Such gains for the Snowy Plover were last seen after the major hurricanes in 2004 and 2005, Pruner says. Monitoring didn’t formally begin until 2008 but, even then, the storm-related breeding boom was still going strong.
“From 2008 to 2012, we had really high productivity,” she says. Then came the vegetation regrowth, and the trend turned around. “At that point, productivity and the adult population were in a steep decline” until 2019, Pruner says.
Snowy Plovers are highly polygamous, and once the chicks hatch, the male will often raise them as the female goes off to start another family. One particularly productive female at T.H. Stone Memorial St. Joseph Peninsula State Park fledged five chicks in 2019 among three nests, according to the Florida Fish and Wildlife Conservation Commission. In the seven prior breeding seasons, she averaged 0.83 fledglings per season.
“We’re hopeful that we have this carry-over effect for multiple years because the population was severely impacted by the hurricane,” Pruner says.
Management strategies to create “pristine, wide-open, vegetation-less” beach habitats without tropical-storm forces do exist, says Marianne Korosy, Audubon Florida’s director of bird conservation. They include herbicides, which can kill non-target vegetation; controlled burns, if there’s enough grass to fuel them; and mechanically slicing through the ground to chop through the vegetation (also known as discing), though this is time-consuming to the tune of roughly two days for each acre.
What’s more, beach plants have “impressive roots and they don’t like to let go,” Korosy says, and sometimes persist despite the hard work. “That isn’t the same level of reset that’s achieved by a hurricane.”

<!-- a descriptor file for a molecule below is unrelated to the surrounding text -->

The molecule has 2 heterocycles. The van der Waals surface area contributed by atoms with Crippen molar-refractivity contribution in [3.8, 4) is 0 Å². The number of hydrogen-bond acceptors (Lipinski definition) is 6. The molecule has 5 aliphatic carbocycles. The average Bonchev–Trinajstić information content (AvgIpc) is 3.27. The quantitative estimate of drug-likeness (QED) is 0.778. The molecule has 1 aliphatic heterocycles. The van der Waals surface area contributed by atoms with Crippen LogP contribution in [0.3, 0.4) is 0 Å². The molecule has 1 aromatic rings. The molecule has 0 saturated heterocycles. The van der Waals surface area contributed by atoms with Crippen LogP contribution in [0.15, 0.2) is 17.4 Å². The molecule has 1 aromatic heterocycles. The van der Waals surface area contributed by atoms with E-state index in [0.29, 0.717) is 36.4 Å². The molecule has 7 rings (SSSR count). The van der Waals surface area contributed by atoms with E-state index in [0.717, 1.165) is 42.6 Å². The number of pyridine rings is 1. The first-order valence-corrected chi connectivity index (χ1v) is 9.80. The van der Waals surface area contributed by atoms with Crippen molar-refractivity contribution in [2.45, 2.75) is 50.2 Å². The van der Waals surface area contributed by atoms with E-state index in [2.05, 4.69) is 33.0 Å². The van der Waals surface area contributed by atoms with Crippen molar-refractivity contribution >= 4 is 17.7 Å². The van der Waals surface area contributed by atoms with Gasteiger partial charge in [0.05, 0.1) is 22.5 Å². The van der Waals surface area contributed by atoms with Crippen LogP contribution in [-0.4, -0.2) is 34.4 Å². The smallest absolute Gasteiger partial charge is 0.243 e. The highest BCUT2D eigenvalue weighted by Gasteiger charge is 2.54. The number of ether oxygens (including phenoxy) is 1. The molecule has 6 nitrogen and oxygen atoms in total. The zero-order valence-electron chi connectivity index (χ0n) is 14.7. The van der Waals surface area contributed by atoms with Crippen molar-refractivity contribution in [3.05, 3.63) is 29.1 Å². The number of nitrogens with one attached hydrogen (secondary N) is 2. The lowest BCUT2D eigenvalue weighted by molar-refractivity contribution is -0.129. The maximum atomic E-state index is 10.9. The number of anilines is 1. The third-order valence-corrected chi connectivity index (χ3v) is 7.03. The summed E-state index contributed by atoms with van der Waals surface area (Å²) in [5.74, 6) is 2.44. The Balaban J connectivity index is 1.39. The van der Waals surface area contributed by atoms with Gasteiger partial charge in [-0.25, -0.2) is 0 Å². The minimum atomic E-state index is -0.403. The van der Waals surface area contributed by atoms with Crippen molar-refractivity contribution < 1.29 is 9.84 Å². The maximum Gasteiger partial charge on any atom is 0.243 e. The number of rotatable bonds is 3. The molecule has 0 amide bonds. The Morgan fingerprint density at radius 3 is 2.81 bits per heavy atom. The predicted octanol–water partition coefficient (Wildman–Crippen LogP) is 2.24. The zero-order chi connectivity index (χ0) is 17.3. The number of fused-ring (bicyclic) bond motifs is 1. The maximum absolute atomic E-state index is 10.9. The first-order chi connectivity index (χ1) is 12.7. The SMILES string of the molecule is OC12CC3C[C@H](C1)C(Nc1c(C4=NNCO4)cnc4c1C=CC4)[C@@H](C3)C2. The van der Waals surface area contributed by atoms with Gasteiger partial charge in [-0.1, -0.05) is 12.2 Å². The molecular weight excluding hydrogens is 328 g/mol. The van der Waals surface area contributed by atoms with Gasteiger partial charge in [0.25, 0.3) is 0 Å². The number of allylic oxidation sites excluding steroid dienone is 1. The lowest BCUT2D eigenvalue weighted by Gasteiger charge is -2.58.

Positive habitat resets for shorebirds have been observed following other severe storms. After 2012’s Hurricane Sandy slammed the Northeast, for example, a separate species, the federally threatened Piping Plover, saw marked improvement. It went from 30 nesting pairs that year across portions studied on New York’s Fire and Westhampton islands to 86 pairs in 2019, according to research from the shorebird program in Virginia Tech’s Department of Fish and Wildlife Conservation.
“It can certainly have a positive influence on plenty of birds, and not just for nesting habitat” but also foraging habitat, says Katie Walker, a graduate student in the shorebird program. Walker, whose findings were published in Ecosphere in June, is from Connecticut, which Sandy also ravaged. “It’s hard for people at home to imagine that [the storm] could’ve done so much good for a bird."
And yet, while hurricanes can temporarily improve shorebird breeding habitat, powerful storms like Sandy and Michael ultimately remind of the long-term threats shorebird face. Climate change, which creates the warmer ocean waters that have helped fuel an increase in devestating storms, is likely to take a heavy toll on populations of Snowy Plover, Piping Plover, and other beach-nesting species. Survival by Degrees: 389 Bird Species on the Brink, Audubon's new science report, shows that the species will lose beachfront habitat to sea-level rise by 2050 if global carbon emissions continue to rise. If so much of the landscape is permanently lost and not regained farther inland, any post-storm population bounce back would be much more difficult, if not highly unlikely.